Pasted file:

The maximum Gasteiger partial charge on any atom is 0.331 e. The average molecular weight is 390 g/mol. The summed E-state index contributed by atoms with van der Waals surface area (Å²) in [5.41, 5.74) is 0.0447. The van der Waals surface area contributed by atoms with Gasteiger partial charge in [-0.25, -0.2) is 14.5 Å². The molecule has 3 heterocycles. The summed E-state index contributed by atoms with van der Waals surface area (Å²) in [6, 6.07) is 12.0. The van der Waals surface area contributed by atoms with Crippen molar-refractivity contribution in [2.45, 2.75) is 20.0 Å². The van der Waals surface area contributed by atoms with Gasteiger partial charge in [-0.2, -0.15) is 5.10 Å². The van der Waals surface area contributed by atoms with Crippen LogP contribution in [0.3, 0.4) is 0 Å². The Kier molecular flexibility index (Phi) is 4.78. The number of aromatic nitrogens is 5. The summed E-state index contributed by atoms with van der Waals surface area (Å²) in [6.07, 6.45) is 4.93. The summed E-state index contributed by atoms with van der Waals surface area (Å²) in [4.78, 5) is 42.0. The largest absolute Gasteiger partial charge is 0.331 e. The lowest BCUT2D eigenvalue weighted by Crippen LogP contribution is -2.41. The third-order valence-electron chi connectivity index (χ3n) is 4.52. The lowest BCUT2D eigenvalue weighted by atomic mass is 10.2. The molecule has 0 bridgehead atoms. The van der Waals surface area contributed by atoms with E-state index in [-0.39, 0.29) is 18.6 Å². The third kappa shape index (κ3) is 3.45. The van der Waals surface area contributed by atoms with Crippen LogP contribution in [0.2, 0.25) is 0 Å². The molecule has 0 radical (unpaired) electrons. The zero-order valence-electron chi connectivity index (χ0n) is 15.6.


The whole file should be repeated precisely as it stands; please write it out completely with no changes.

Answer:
The maximum Gasteiger partial charge on any atom is 0.331 e. The average molecular weight is 390 g/mol. The summed E-state index contributed by atoms with van der Waals surface area (Å²) in [5.41, 5.74) is 0.0447. The van der Waals surface area contributed by atoms with Gasteiger partial charge in [-0.25, -0.2) is 14.5 Å². The molecule has 3 heterocycles. The summed E-state index contributed by atoms with van der Waals surface area (Å²) in [6, 6.07) is 12.0. The van der Waals surface area contributed by atoms with Crippen molar-refractivity contribution in [2.45, 2.75) is 20.0 Å². The van der Waals surface area contributed by atoms with Gasteiger partial charge in [-0.2, -0.15) is 5.10 Å². The van der Waals surface area contributed by atoms with Crippen LogP contribution in [0.3, 0.4) is 0 Å². The Kier molecular flexibility index (Phi) is 4.78. The number of aromatic nitrogens is 5. The summed E-state index contributed by atoms with van der Waals surface area (Å²) in [6.07, 6.45) is 4.93. The summed E-state index contributed by atoms with van der Waals surface area (Å²) in [4.78, 5) is 42.0. The largest absolute Gasteiger partial charge is 0.331 e. The lowest BCUT2D eigenvalue weighted by Crippen LogP contribution is -2.41. The third-order valence-electron chi connectivity index (χ3n) is 4.52. The lowest BCUT2D eigenvalue weighted by atomic mass is 10.2. The molecule has 0 bridgehead atoms. The van der Waals surface area contributed by atoms with E-state index in [-0.39, 0.29) is 18.6 Å². The third kappa shape index (κ3) is 3.45. The van der Waals surface area contributed by atoms with Crippen LogP contribution in [0.2, 0.25) is 0 Å². The molecule has 0 radical (unpaired) electrons. The zero-order valence-electron chi connectivity index (χ0n) is 15.6.